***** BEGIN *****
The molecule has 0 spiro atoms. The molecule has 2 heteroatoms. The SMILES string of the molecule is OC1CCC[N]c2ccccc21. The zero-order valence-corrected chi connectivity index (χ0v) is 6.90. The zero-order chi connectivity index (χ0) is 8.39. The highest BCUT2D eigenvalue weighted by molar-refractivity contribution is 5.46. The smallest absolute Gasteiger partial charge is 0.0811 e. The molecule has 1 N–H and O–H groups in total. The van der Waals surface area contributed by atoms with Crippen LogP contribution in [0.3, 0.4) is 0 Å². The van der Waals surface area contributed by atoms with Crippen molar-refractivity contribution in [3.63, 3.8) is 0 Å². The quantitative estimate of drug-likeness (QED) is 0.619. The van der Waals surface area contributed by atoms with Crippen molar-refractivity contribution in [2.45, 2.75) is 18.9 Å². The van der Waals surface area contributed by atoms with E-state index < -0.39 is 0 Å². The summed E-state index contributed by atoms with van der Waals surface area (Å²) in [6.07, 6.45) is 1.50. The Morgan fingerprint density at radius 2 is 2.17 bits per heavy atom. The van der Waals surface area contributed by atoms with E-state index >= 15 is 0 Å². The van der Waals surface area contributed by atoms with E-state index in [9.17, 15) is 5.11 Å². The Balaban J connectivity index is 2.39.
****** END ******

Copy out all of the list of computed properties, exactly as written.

The molecule has 0 spiro atoms. The molecule has 2 heteroatoms. The SMILES string of the molecule is OC1CCC[N]c2ccccc21. The zero-order valence-corrected chi connectivity index (χ0v) is 6.90. The zero-order chi connectivity index (χ0) is 8.39. The highest BCUT2D eigenvalue weighted by molar-refractivity contribution is 5.46. The smallest absolute Gasteiger partial charge is 0.0811 e. The molecule has 1 N–H and O–H groups in total. The van der Waals surface area contributed by atoms with Crippen LogP contribution in [0.3, 0.4) is 0 Å². The van der Waals surface area contributed by atoms with Crippen molar-refractivity contribution in [3.63, 3.8) is 0 Å². The quantitative estimate of drug-likeness (QED) is 0.619. The van der Waals surface area contributed by atoms with Crippen molar-refractivity contribution in [2.45, 2.75) is 18.9 Å². The van der Waals surface area contributed by atoms with E-state index < -0.39 is 0 Å². The summed E-state index contributed by atoms with van der Waals surface area (Å²) in [6.07, 6.45) is 1.50. The Morgan fingerprint density at radius 2 is 2.17 bits per heavy atom. The van der Waals surface area contributed by atoms with E-state index >= 15 is 0 Å². The van der Waals surface area contributed by atoms with E-state index in [9.17, 15) is 5.11 Å². The Balaban J connectivity index is 2.39.